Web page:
Energy Tomorrow Blog
Posted May 12, 2020
Americans everywhere should be concerned about a federal judge’s decision in Montana that could significantly delay the safe and timely construction of new natural gas and oil pipelines across the country.
In a ruling Monday, U.S. District Judge Brian Morris excluded only the “construction of new oil and gas pipelines” from the Nationwide Permit 12 program (NWP 12). The U.S. Army Corps of Engineers uses NWP 12 to authorize a number of utility/infrastructure construction and maintenance projects crossing certain streams and wetlands where there is minimal effect on the environment. …
Nationwide Permits are used for projects deemed necessary for the public interest and that have minimal adverse environmental impacts. To prohibit new natural gas and oil projects from utilizing NWP 12 is arbitrary and actually could make it harder to protect the environment.
Posted May 12, 2020
We’ve highlighted the way many Americans and different business sectors, including ours, have helped with relief efforts during the COVID-19 crisis (see here). We’ve also said that natural gas and oil will be leading players as our economy and communities recover.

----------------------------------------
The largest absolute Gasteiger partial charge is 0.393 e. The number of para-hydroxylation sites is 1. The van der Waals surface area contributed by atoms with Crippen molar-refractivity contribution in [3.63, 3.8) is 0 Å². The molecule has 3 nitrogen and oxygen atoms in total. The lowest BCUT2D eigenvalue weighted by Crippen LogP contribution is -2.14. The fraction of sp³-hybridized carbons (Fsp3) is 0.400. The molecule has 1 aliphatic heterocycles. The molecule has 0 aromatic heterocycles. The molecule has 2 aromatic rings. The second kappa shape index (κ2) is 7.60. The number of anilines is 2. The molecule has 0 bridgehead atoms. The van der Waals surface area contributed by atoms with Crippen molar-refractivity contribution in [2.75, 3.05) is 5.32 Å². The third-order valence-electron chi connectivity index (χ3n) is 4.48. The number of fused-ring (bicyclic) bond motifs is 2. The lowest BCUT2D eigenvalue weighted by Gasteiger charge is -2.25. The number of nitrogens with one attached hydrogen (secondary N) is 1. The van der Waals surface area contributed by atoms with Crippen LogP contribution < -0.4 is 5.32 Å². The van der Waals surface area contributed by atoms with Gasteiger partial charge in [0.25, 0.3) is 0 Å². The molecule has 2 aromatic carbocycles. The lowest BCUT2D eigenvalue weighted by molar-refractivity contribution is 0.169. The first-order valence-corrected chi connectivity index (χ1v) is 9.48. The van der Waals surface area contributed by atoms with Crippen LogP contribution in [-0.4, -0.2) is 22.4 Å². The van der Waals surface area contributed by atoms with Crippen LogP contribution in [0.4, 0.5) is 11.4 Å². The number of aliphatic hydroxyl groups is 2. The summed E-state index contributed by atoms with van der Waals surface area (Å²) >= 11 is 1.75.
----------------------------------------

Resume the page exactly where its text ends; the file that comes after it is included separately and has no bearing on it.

We’re especially grateful for people on the front lines of the pandemic – doctors, nurses, hospital staffs, first responders, grocery store workers and others who are out there in public spaces every day. API’s new video, “Good Energy,” is our way of saying thanks for what they’re doing to help the rest of us through the crisis and a sign of our industry's commitment to keep supporting them.
Posted May 11, 2020
With the global economy reeling, affordable natural gas is more important than ever.
U.S. emergence as a major energy producer means the natural gas market has never been more flexible, more reliable or more adaptable to changing conditions – including a global pandemic. Millions benefit daily from the use of natural gas in power generation and home heating, and when the world begins to safely return to normal, U.S. natural gas is positioned to balance our economic recovery with environmental progress.